No Cap and Trade – but clean energy bills abound

22 Oct 2010

Fermi 2 Plant, Courtesy of the NRC

As I blogged previously (New GHG Legislation), Congress has been busy spinning out bills to address climate change and clean energy development.  Most of these bills haven’t gone anywhere.  The latest entry in this national derby is the Clean Energy Standard Act of 2010 (S 20) introduced by Senator Lindsey Graham (R- S.C.).  As you will recall, Senator Graham had been working with Senators Kerry and Lieberman on an earlier comprehensive cap and trade bill but withdrew his support just as SB 1733 was being introduced.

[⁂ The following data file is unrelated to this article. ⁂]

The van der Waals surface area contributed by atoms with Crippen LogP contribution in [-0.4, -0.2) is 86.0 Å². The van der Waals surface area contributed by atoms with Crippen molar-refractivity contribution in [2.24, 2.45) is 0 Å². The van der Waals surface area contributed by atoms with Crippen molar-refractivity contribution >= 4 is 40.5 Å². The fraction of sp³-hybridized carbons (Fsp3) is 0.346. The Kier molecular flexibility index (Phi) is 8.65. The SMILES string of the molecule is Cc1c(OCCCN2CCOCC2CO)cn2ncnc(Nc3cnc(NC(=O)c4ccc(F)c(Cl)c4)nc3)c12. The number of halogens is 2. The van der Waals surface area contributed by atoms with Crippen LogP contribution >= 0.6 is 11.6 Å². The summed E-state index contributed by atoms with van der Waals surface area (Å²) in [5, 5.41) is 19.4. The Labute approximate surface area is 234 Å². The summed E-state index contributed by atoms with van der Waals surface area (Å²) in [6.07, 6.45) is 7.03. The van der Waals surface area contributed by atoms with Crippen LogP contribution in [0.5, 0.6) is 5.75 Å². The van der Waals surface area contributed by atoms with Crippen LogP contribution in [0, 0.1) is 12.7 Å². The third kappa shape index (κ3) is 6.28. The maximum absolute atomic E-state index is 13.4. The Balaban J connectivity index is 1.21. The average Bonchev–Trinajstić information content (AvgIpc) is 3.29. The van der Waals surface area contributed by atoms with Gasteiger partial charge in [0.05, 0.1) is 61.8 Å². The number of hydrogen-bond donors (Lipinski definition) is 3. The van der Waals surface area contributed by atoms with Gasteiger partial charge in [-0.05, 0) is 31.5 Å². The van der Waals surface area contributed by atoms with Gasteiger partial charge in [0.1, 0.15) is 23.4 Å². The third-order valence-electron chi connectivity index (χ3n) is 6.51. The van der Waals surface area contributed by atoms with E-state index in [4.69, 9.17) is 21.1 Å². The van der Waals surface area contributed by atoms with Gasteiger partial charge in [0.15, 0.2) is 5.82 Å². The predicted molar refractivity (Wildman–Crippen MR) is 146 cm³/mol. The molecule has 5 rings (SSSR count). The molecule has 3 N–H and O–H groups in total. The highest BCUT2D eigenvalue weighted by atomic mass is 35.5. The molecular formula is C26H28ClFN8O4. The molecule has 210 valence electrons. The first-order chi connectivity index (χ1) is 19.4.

This bill is more narrowly focused than the Kerry-Lieberman bill, focusing on a “clean energy standard” similar to Michigan’s Renewable Portfolio Standard.  Michigan’s RPS obligates Michigan’s utilities to provide 10% of the energy they generate from renewable sources by 2015.  The Graham bill includes incentives for the use of nuclear power as well as renewable energy sources and sets a target of 20% by 2020 and increases 5% every 5 years.  The bill likely will draw co-sponsors from many of the other bills that have been introduced in the last year which do not include nuclear incentives.

The Obama administration still holds out hope for comprehensive climate change legislation, but it seems more likely that a smaller, focused bill might reach the President’s desk this term.

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